Very accessible to new fans while remaining true to Spektor's original fans

ant182,

Regina Spektor's new album "Far" is a culmination of her previous works. While listening to it you cant help but think this is what her work has been leading too. While previous efforts '11:11' & 'Soviet Kitsch' relied simply on Spektor's creative song writing and piano it was apparent that Spektor wanted more from her sound on the '2006' effort 'Begin to Hope' which featured a band backing her and a polished studio sound. 'Far' falls somewhere in between and probably for the best. There's a lot of variety here from the playfulness of tracks like "The Calculation" and "Dance Anthem of the 80's" to the social commentary of "Machine" and the radio friendly "Laughing With", Spektor has found a blend that keeps each song distinct. Other songs like "Human of the Year" are a bit more personal and perhaps offer a glimpse into Spektor's childhood who spent some of her time growing up in Russia. Whether it be observation, inspiration, or perhaps maybe a touch of preaching, Spektor's song writing finds the perfect way to deliver her message, and all with her trade mark sound. For fans, this is the album you've been waiting for since 'Soviet Kitsch' and for new listeners get ready to fall in love with one of the best song writers in the world.

About Regina Spektor

A veteran of New York's anti-folk scene, songwriter Regina Spektor makes quirky, highly eclectic, but always personal music. Born and raised in Moscow until age nine, Spektor listened to her father's bootleg tapes of Western pop and rock as a young child and also learned to play piano. She and her family moved from Russia to the Bronx, where she was immersed in American culture (at the time, hers was the first Russian family in the borough in 20 years). Eventually, Spektor and her family became part of a community that balanced her Russian Jewish roots with her new home's culture. Meanwhile, she continued to practice piano anywhere she could, including at her synagogue, until her family got a piano of its own.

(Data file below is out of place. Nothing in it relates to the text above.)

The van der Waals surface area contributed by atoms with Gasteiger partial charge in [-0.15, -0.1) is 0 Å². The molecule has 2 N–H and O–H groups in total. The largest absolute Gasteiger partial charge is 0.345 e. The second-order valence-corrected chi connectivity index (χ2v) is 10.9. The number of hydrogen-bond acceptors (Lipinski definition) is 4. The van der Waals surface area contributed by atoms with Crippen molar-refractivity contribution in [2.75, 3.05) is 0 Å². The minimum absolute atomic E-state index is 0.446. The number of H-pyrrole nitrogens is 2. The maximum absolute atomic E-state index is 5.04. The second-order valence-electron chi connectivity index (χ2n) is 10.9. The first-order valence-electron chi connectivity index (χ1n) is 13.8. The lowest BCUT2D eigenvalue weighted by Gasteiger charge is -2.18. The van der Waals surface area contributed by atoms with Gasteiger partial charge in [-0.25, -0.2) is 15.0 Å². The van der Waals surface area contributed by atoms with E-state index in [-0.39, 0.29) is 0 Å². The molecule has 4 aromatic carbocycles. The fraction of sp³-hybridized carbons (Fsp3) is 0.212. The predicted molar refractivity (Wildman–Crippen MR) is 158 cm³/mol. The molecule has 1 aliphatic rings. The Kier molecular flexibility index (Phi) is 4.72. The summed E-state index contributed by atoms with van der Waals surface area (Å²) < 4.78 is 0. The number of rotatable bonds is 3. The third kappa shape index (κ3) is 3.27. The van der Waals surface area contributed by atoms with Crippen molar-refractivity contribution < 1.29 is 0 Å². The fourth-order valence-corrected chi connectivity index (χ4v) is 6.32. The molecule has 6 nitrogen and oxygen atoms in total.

Spektor further developed her classical piano training by attending the SUNY Purchase Music Conservatory. During her studies, she was exposed to blues and jazz artists, including Billie Holiday. These sounds made such an impact on Spektor that they became a big part of her self-released 2001 debut album, 11:11. At the same time, she was also playing gigs anywhere she could in the city, in venues ranging from basements to parties to comedy clubs. On the strength of her frequent performances and another self-released album, 2002's Songs, Spektor developed a following that included Alan Bezozi, They Might Be Giants' drummer. He introduced Spektor to the Strokes' producer, Gordon Raphael, and both worked with Spektor on her third album, Soviet Kitsch, in both New York and London (where she collaborated with the band Kill Kenada). Soviet Kitsch was initially self-released like her other work, but it eventually found a wider release with Sire Records.